Study design and methods

For the development and execution of these study protocol, we have follow the recommendations of SPIRIT 2013 guideline [38].

Study population and recruitment

The Cantabria Cohort will recruit 40,000–50,000 residents aged 40–69 years at baseline. An information campaign in various general media was launched in 2021. Thereafter, study participants were recruited through any of the following: 1) voluntary registration on the study website ( or direct telephone contact and 2) random selection (stratified by sex and age) using the Cantabrian Public Health System population database. Afterwards, participants are contacted by telephone; they are informed about all the phases of the study, their rights of withdrawal, the possible disadvantages of participating in the study, and other fundamental characteristics. People who agree to participate are sent the Informed Consent together with the full Participant Information Sheet and an appointment at the study center, HUMV (Fig. 2). Recruitment and calls are carried out by trained personnel and will continue until the sample size is reached or follow-up is initiated, which is planned for April 2024.

Fig. 2
figure 2

Selection process, patient recruitment and collection of information for the study

No financial compensation for participation is planned, but participants receive, if requested, a report of their test results (i.e., blood test results and anthropometric data). Further, the medical team reviews all discordant analytical results and health records to decide whether any clinical finding should be communicated to the study participants or need further medical attention. Recruitment started on 20 April 2021 and it is still ongoing. The expected response rate in the global randomly selected population was around 50%, which was confirmed during recruitment (response rate in the whole randomly selected population is currently 43.6%). At the moment of publication, more than 30,000 individuals have already been included in the study, of whom 57.8% were randomly selected. Due to potential bias in recruitment, type of recruitment (voluntary/random) has been recorded for each individual in the study. Once recruitment is closed, deep analysis will be undertaken and published to compare the demographics of the voluntary group and the random group against each other (See preliminary data on Supplementary Table 2), and against the Cantabrian population. Moreover, in order to evaluate the reproducibility of our findings, we will perform sensitivity analysis that excludes voluntarily registered participants. Data to be released for future research will always include the variable "type of participation" so that researchers can include it in multivariate models to control for its potential confounding effect.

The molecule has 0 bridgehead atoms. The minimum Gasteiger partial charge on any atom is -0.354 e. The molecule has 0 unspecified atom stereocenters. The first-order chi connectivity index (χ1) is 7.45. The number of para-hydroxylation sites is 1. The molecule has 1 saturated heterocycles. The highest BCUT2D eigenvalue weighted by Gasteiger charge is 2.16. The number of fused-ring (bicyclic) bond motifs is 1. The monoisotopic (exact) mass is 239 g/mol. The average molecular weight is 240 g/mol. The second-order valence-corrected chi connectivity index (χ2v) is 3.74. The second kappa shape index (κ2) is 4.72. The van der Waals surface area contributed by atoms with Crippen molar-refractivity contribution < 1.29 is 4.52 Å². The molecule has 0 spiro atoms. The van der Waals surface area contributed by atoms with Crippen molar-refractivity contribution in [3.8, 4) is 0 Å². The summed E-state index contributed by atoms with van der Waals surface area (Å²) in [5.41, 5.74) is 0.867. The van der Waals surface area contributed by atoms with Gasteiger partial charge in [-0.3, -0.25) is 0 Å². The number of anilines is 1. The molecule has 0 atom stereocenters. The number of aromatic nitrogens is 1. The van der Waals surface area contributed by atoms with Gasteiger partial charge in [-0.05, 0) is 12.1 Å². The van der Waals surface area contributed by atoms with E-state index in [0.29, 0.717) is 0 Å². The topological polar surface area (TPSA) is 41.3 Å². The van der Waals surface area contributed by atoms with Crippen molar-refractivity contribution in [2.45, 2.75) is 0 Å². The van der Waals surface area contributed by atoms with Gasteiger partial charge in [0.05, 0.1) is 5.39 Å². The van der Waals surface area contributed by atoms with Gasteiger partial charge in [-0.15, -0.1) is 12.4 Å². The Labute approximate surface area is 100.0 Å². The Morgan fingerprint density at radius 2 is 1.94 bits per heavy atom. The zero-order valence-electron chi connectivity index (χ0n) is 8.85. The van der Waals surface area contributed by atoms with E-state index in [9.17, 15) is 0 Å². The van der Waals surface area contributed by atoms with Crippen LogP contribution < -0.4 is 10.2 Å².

Baseline examination and data collection

Data collection starts with the telephone call wherein current contact information is updated, if necessary. Once identification, contact information and appointment have been confirmed, a self-administrated questionnaire is delivered as a link to REDCap platform via email [39]. It can also be given on paper in a format ready for digital reading data extraction in the case of non-Internet users. Digital questionnaires must be completed before the appointment while paper questionnaires must be returned by post or in person.

Medical examinations last 10–15 min and include blood extraction for biobanking and basic analytics and measurements of anthropometric characteristics [40]. Finally, a random subset of participants is invited to carry a wearable activity wristband.

All participants will be re-invited for follow-up examinations (re-assessment) every three years after their baseline recruitment, including approximately the same examinations.

Laboratory analysis and biological samples

Biological material from all patients will be treated in accordance with Law 14/2007 on Biomedical Research [41]. Blood samples will be used to measure conventional analytical parameters as well as serological markers of viral infection (Table 1, Supplementary Table 1). If the participant expressly authorizes the donation of samples to the Valdecilla Biobank, two more tubes of blood are withdrawn. In addition, authorization is requested for integration into the Valdecilla Biobank of the surplus tissue samples from therapeutic or diagnostic surgical procedures available at Cantabrian hospitals’ pathology departments. The samples kept in the custody of the Biobank will be governed by the provisions of Royal Decree 1716/2011, of November 18 [42].

Table 1 Data obtained at baseline examination from laboratory, impedanciometry and questionnaires

Study questionnaire

This questionnaire includes the level of education attained, gross income, quality of life, diet, physical activity, family history, work activity and other habits, anthropometric data, tobacco and alcohol consumption, housing characteristics, etc., measured by externally validated surveys (Table 1, Supplementary Table 1). The questionnaire is structured in six independent modules to ease its completion and requires approximately one hour.